Basics of Filing for Personal Bankruptcy

Bankruptcy Filing Tips

Bankruptcy is not necessarily the end of your life as you know it. It's actually a good thing for those who have gotten in over their head in debt. Almost anyone who's filed and received a discharge will tell you the same thing: Why didn't I do this sooner? The relief people feel after eliminating all of their debt in one fell swoop is almost indescribable. Following are some tips and advice for what to do and expect in a bankruptcy filing.

First, start by gathering up each and every last piece of financial data. This includes bank and retirement accounts, mortgage paperwork, leases and credit card bills to name a few. Essentially anything that has to be paid for or receives funding will need to be entered into the petition. It also never hurts to pull a credit report to use as a checklist.

Once all the information is at hand, it's time to get a copy of the petition. Start at www.uscourts.gov and navigate to the bankruptcy courts area. There the petition can be downloaded as a .pdf and filled out electronically. Make sure to check the local federal court's website for any local forms that may need to be filled out by the petitioner.

Read through the petition before starting anything. At this point it's not a bad idea to purchase a guideline such as the ones offered by NOLO. They provide a step-by-step walk through of the schedules. Each form and schedule require certain information. Overall they provide the trustee with a picture of your financial life, so being thorough is of the utmost importance at this point. Once you're comfortable with the petition, start entering information.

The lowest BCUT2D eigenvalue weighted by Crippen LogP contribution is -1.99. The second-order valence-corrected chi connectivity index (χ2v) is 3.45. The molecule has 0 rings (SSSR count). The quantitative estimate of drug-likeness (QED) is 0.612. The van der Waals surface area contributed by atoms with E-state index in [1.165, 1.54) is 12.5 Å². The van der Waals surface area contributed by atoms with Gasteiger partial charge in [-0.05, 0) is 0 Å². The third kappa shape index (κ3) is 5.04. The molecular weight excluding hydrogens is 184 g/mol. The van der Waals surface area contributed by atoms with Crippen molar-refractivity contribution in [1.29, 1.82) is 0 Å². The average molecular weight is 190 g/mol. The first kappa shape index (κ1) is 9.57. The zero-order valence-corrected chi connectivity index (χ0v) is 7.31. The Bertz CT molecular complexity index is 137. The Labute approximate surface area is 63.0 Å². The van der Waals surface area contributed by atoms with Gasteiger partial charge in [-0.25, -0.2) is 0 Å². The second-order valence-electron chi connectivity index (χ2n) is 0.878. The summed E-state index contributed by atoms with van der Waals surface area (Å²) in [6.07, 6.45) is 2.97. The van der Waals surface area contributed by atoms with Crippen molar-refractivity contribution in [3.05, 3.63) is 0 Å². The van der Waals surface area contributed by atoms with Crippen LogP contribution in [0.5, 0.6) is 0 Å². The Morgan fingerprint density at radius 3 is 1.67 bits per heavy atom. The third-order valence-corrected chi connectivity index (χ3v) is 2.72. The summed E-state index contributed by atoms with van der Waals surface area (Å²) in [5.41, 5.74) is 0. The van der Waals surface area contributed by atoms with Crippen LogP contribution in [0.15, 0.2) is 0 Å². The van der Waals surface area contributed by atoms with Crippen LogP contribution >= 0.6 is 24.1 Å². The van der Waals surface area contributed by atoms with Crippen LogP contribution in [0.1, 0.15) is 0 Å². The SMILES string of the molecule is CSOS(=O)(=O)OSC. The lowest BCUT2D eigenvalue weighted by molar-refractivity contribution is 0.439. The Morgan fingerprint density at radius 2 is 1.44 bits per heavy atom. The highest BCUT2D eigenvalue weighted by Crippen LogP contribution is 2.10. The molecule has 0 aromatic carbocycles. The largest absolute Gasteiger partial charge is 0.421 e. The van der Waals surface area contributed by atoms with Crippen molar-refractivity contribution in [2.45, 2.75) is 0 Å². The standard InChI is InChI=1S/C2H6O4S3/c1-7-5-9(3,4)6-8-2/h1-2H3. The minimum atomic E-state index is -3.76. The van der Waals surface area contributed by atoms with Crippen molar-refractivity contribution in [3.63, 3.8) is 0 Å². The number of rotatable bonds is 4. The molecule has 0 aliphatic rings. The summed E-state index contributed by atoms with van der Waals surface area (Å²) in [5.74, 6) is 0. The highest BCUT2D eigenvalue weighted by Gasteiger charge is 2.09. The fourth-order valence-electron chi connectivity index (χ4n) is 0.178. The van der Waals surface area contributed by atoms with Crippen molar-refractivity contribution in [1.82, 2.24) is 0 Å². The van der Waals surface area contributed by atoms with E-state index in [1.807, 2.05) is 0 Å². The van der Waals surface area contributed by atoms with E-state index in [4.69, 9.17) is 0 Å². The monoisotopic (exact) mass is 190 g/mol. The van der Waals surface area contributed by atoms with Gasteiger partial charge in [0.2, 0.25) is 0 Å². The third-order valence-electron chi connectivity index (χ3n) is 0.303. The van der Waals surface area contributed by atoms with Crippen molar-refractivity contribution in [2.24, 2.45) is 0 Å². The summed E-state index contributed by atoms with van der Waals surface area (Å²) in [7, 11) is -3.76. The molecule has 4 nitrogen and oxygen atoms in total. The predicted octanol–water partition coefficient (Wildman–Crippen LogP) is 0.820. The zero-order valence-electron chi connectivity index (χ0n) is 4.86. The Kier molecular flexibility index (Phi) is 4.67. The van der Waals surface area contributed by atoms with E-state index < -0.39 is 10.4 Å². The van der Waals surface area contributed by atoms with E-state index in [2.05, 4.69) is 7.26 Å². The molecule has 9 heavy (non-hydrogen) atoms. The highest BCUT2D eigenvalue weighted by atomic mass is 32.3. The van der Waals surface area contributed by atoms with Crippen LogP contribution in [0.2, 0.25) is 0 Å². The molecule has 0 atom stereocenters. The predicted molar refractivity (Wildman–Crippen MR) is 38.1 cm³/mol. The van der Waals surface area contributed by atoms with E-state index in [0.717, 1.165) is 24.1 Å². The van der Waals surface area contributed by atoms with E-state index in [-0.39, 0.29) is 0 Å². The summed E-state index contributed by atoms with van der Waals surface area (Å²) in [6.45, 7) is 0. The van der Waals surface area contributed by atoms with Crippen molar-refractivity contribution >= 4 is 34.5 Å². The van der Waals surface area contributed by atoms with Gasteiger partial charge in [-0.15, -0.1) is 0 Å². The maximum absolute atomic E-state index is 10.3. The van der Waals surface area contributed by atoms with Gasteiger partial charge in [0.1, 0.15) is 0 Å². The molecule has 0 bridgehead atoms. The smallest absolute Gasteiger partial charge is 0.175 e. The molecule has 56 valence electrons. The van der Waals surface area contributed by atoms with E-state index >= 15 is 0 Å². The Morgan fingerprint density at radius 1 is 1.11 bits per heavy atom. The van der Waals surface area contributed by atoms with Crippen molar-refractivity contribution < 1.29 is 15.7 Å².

Obtaining credit counseling is a requirement for filing. This can be done online as long as it's a not-for-profit that's approved for the state you reside in. They are also required to waive the fee when it's proven that there's no money to pay for the course. After completion, a certificate will be provided which is to be included into the petition paperwork. This must be done 120 days before filing.

Begin by filling out the means test to determine which chapter can be filed, 7 or 13. If the combined household income is under the state median, it's an automatic qualification for chapter 7. When there's too much income left over, it's going to have to be a chapter 13, which deals with repayment of debt.

It's time for filing the petition once it's completed. Filing costs differ from chapter to chapter. It's best to check with the local court's website or call the clerk to get the information. From here the paperwork can be mailed in with a money order or filed in person. Make sure that there is nothing left out or the case may be dismissed.

The clock starts ticking the moment that the petition has been given a case number. Depending on which chapter was filed, it'll be either three to four months or 36-60 months until discharge. There's not much to worry about provided the trustee accepts the petition with no question and all rules are followed. It's a matter of breathing easy, going to the 341 meeting and monitoring your case through PACER. Once discharge has been given, it's time for a fresh start.

Comments 4 comments

TomicaB profile image

TomicaB 5 years ago from Ohio

Nowadays with the economy as it is, more and more are considering it as an option.


Michele Goudie profile image

Michele Goudie 5 years ago from Chicago Author

Sadly all too true. The megabanks make crap decisions which hurt the customer and push them to bankruptcy. Just blows my mind at times the financial mess this country is in.


Nicole 5 years ago

We've thought about filing a time or two but have always held off. It's a huge decision.


Michele Goudie profile image

Michele Goudie 5 years ago from Chicago Author

It is absolutely a huge decision. The time to pull the trigger is when you get to the point that you're looking at your retirement accounts to pay bills. Don't do it. Retirement funds are protected from bankruptcy, so save your future instead of trying to fight a losing battle.

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